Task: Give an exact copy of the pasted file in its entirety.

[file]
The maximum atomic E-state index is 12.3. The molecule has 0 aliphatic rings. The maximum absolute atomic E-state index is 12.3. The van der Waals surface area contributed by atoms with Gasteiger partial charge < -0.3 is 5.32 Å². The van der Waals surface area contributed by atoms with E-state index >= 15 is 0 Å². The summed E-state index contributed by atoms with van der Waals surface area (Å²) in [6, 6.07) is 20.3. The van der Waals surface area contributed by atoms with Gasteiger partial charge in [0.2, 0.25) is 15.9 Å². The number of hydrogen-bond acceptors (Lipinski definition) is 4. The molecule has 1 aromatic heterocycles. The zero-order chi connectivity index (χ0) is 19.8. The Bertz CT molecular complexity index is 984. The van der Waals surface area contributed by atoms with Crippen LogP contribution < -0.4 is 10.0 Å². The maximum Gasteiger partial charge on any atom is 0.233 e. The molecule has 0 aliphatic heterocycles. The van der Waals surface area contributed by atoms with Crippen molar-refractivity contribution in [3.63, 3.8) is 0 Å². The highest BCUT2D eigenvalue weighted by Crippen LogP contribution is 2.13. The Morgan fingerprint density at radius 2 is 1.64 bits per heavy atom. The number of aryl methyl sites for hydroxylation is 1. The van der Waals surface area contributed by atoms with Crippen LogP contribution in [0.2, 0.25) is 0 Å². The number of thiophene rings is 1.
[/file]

The maximum atomic E-state index is 12.3. The molecule has 0 aliphatic rings. The maximum absolute atomic E-state index is 12.3. The van der Waals surface area contributed by atoms with Gasteiger partial charge < -0.3 is 5.32 Å². The van der Waals surface area contributed by atoms with E-state index >= 15 is 0 Å². The summed E-state index contributed by atoms with van der Waals surface area (Å²) in [6, 6.07) is 20.3. The van der Waals surface area contributed by atoms with Gasteiger partial charge in [0.2, 0.25) is 15.9 Å². The number of hydrogen-bond acceptors (Lipinski definition) is 4. The molecule has 1 aromatic heterocycles. The zero-order chi connectivity index (χ0) is 19.8. The Bertz CT molecular complexity index is 984. The van der Waals surface area contributed by atoms with Crippen LogP contribution < -0.4 is 10.0 Å². The maximum Gasteiger partial charge on any atom is 0.233 e. The molecule has 0 aliphatic heterocycles. The van der Waals surface area contributed by atoms with Crippen molar-refractivity contribution in [3.63, 3.8) is 0 Å². The highest BCUT2D eigenvalue weighted by Crippen LogP contribution is 2.13. The Morgan fingerprint density at radius 2 is 1.64 bits per heavy atom. The number of aryl methyl sites for hydroxylation is 1. The van der Waals surface area contributed by atoms with Crippen LogP contribution in [0.2, 0.25) is 0 Å². The number of thiophene rings is 1.